this.color = color;
  }

  save() {
    console.log(this.make, this.model, this.color);
  }
}

let car = new Car();
car.setColor('pink');
car.setMake('Ford');
car.setModel('F-150')
car.save();

Good:

class Car {
  constructor() {
    this.make = 'Honda';
    this.model = 'Accord';
    this.color = 'white';
  }

  setMake(make) {
    this.name = name;
    // NOTE: Returning this for chaining
    return this;
  }

  setModel(model) {
    this.model = model;
    // NOTE: Returning this for chaining
    return this;
  }

  setColor(color) {
    this.color = color;
    // NOTE: Returning this for chaining
    return this;
  }

  save() {
    console.log(this.make, this.model, this.color);
  }
}

let car = new Car()
  .setColor('pink')
  .setMake('Ford')
  .setModel('F-150')
  .save();

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Prefer composition over inheritance

As stated famously in Design Patterns by the Gang of Four, you should prefer composition over inheritance where you can. There are lots of good reasons to use inheritance and lots of good reasons to use composition. The main point for this maxim is that if your mind instinctively goes for inheritance, try to think if composition could model your problem better. In some cases it can.

You might be wondering then, "when should I use inheritance?" It depends on your problem at hand, but this is a decent list of when inheritance makes more sense than composition:

  1. Your inheritance represents an "is-a" relationship and not a "has-a" relationship (Animal->Human vs. User->UserDetails).
  2. You can reuse code from the base classes (Humans can move like all animals).
  3. You want to make global changes to derived classes by changing a base class. (Change the caloric expenditure of all animals when they move).

Bad:

class Employee {
  constructor(name, email) {
    this.name = name;
    this.email = email;
  }

  // ...
}

// Bad because Employees "have" tax data. EmployeeTaxData is not a type of Employee
class EmployeeTaxData extends Employee {
  constructor(ssn, salary) {
    super();
    this.ssn = ssn;
    this.salary = salary;
  }

  // ...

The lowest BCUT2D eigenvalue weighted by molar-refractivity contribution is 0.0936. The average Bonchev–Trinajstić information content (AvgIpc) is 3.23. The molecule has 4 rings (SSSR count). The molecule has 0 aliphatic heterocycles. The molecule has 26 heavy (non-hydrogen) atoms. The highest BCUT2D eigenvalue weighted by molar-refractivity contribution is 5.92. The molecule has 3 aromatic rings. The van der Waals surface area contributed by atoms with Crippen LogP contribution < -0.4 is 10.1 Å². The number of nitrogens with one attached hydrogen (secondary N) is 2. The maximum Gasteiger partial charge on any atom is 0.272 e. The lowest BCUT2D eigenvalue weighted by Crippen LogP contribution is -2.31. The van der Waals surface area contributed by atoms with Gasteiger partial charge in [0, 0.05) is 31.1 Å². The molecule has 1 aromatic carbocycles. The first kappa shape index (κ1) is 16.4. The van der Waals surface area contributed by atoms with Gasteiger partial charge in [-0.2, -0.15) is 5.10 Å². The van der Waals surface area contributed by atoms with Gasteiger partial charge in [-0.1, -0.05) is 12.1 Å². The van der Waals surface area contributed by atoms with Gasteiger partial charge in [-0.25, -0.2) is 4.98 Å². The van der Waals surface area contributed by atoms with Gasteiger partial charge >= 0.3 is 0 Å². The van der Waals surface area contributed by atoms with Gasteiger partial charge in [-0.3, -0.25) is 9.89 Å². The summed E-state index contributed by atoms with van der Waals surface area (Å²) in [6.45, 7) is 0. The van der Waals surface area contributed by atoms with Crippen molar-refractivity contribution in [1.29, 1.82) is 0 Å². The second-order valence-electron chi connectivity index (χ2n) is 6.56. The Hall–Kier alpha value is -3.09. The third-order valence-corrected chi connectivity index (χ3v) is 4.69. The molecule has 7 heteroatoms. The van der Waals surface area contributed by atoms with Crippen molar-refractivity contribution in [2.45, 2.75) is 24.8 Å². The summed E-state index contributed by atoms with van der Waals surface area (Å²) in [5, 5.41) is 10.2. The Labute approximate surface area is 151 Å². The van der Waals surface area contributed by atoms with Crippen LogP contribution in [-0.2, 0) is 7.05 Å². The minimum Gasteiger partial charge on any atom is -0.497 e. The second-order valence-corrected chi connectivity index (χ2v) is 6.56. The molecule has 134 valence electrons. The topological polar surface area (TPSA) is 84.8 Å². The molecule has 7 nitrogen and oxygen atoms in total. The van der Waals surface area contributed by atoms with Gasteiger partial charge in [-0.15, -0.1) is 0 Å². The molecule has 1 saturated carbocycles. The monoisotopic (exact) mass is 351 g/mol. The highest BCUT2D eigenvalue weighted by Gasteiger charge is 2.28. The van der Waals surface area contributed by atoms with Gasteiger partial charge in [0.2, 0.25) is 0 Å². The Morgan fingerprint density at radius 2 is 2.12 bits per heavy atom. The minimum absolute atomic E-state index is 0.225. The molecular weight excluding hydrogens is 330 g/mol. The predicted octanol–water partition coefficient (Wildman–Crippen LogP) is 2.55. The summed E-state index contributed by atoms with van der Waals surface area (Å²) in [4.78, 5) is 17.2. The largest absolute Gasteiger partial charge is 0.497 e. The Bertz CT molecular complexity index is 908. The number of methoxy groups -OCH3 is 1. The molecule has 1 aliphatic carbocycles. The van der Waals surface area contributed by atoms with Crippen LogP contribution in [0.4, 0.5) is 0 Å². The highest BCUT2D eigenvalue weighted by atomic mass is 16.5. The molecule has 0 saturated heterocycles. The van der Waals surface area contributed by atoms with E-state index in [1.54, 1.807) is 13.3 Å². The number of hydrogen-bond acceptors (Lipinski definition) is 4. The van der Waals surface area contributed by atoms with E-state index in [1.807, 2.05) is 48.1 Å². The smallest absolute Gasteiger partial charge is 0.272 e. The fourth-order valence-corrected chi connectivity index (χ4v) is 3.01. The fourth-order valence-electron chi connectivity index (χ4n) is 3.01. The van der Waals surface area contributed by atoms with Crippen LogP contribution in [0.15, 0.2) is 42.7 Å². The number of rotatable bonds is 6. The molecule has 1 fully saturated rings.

}

Good:

class Employee {
  constructor(name, email) {
    this.name = name;
    this.email = email;

  }

  setTaxData(ssn, salary) {
    this.taxData = new EmployeeTaxData(ssn, salary);
  }
  // ...
}

class EmployeeTaxData {
  constructor(ssn, salary) {
    this.ssn = ssn;
    this.salary = salary;
  }

  // ...
}

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Testing

Testing is more important than shipping. If you have have no tests or an inadequate amount, then every time you ship code you won't be sure that you didn't break anything. Deciding on what constitutes an adequate amount is up to your team, but having 100% coverage (all statements and branches) is how you achieve very high confidence and developer peace of mind. This means that in addition to having a great testing framework, you also need to use a good coverage tool.

There's no excuse to not write tests. There's plenty of good JS test frameworks, so find one that your team prefers. When you find one that works for your team, then aim to always write tests for every new feature/module you introduce. If your preferred method is Test Driven Development (TDD), that is great, but the main point is to just make sure you are reaching your coverage goals before launching any feature, or refactoring an existing one.

Single concept per test

Bad:

const assert = require('assert');

describe('MakeMomentJSGreatAgain', function() {
  it('handles date boundaries', function() {
    let date;

    date = new MakeMomentJSGreatAgain('1/1/2015');
    date.addDays(30);
    date.shouldEqual('1/31/2015');

    date = new MakeMomentJSGreatAgain('2/1/2016');
    date.addDays(28);
    assert.equal('02/29/2016', date);

    date = new MakeMomentJSGreatAgain('2/1/2015');
    date.addDays(28);
    assert.equal('03/01/2015', date);
  });
});

Good:

const assert = require('assert');

describe('MakeMomentJSGreatAgain', function() {
  it('handles 30-day months', function() {
    let date = new MakeMomentJSGreatAgain('1/1/2015');
    date.addDays(30);
    date.shouldEqual('1/31/2015');
  });

  it('handles leap year', function() {
    let date = new MakeMomentJSGreatAgain('2/1/2016');
    date.addDays(28);